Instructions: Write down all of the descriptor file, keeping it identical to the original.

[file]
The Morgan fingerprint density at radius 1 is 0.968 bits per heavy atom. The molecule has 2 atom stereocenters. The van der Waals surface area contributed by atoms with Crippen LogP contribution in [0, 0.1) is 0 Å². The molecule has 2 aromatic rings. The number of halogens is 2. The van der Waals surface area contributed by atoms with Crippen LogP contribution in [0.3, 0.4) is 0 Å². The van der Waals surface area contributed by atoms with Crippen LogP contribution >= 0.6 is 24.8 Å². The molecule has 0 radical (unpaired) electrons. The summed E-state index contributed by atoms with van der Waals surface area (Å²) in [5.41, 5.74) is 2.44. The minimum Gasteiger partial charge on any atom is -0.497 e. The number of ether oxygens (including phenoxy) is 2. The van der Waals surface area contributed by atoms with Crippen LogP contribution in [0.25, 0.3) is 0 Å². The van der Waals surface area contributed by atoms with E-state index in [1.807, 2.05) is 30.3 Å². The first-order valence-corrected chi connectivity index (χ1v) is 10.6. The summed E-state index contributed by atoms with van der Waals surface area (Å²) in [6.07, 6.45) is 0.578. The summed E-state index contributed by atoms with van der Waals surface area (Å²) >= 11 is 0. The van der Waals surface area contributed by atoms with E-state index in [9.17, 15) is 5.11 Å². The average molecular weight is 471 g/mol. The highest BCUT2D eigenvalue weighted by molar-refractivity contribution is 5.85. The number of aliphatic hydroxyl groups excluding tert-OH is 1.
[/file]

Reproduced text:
The Morgan fingerprint density at radius 1 is 0.968 bits per heavy atom. The molecule has 2 atom stereocenters. The van der Waals surface area contributed by atoms with Crippen LogP contribution in [0, 0.1) is 0 Å². The molecule has 2 aromatic rings. The number of halogens is 2. The van der Waals surface area contributed by atoms with Crippen LogP contribution in [0.3, 0.4) is 0 Å². The van der Waals surface area contributed by atoms with Crippen LogP contribution >= 0.6 is 24.8 Å². The molecule has 0 radical (unpaired) electrons. The summed E-state index contributed by atoms with van der Waals surface area (Å²) in [5.41, 5.74) is 2.44. The minimum Gasteiger partial charge on any atom is -0.497 e. The number of ether oxygens (including phenoxy) is 2. The van der Waals surface area contributed by atoms with Crippen LogP contribution in [0.25, 0.3) is 0 Å². The van der Waals surface area contributed by atoms with E-state index in [1.807, 2.05) is 30.3 Å². The first-order valence-corrected chi connectivity index (χ1v) is 10.6. The summed E-state index contributed by atoms with van der Waals surface area (Å²) in [6.07, 6.45) is 0.578. The summed E-state index contributed by atoms with van der Waals surface area (Å²) >= 11 is 0. The van der Waals surface area contributed by atoms with E-state index in [9.17, 15) is 5.11 Å². The average molecular weight is 471 g/mol. The highest BCUT2D eigenvalue weighted by molar-refractivity contribution is 5.85. The number of aliphatic hydroxyl groups excluding tert-OH is 1.